The tax increased to 6.2 per cent from four per cent in the US may equal lower retail numbers in January.

"That’s probably something in the order of $125 billion out of wage earners' pockets," said Robert Gorman, chief portfolio strategist at TD Waterhouse.

"This is going to have an effect on consumer spending and in particular, consumer spending for the basics, the mass merchandisers, all sorts of things."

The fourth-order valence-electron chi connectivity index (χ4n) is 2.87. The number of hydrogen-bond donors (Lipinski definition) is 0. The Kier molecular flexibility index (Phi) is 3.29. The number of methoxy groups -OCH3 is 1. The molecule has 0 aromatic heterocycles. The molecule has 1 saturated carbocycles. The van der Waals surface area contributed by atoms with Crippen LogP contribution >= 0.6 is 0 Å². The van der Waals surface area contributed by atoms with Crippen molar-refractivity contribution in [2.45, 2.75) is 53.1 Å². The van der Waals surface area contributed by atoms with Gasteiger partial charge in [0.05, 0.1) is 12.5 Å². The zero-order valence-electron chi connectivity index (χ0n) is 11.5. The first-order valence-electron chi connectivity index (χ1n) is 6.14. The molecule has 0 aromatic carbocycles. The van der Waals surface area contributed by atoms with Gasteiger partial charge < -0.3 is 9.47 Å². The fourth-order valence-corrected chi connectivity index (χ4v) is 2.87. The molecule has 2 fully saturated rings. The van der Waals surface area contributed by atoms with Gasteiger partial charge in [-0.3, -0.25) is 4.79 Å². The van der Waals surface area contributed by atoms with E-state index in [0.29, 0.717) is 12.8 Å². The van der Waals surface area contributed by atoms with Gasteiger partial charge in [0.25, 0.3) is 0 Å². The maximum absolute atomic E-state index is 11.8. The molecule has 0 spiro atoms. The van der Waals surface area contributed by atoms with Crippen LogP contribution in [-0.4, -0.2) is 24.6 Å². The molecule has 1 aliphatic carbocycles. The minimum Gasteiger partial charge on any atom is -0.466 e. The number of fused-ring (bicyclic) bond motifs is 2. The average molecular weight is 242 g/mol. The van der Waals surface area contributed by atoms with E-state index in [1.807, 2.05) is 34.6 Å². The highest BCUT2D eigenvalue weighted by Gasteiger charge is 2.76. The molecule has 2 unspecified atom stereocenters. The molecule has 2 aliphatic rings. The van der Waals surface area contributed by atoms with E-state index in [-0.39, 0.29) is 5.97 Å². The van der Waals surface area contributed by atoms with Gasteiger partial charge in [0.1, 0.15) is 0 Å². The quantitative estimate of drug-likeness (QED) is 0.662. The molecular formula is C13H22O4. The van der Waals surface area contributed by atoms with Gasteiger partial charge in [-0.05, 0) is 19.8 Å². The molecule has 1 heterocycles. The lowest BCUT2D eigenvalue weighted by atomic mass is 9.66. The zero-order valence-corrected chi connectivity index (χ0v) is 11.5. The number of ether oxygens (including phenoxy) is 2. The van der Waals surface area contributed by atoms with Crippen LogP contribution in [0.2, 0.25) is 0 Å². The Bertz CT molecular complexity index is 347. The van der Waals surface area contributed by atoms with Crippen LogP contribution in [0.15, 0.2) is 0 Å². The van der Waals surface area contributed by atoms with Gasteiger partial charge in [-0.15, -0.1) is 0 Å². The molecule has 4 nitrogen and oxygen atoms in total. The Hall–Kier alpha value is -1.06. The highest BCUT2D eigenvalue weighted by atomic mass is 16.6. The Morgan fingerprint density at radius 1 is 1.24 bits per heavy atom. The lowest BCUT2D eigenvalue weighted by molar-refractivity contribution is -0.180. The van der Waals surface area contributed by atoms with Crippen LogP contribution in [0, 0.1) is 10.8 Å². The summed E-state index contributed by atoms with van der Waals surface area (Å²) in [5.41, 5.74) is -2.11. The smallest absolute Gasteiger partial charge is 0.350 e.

For example, someone earning $35,000 would take a $700 hit, while someone earning $50,000 would have $1,000 less after tax money, and so on.

Gorman said the consequences of those higher taxes will show up as early as this week as U.S. retailers start to issue preliminary results for January sales.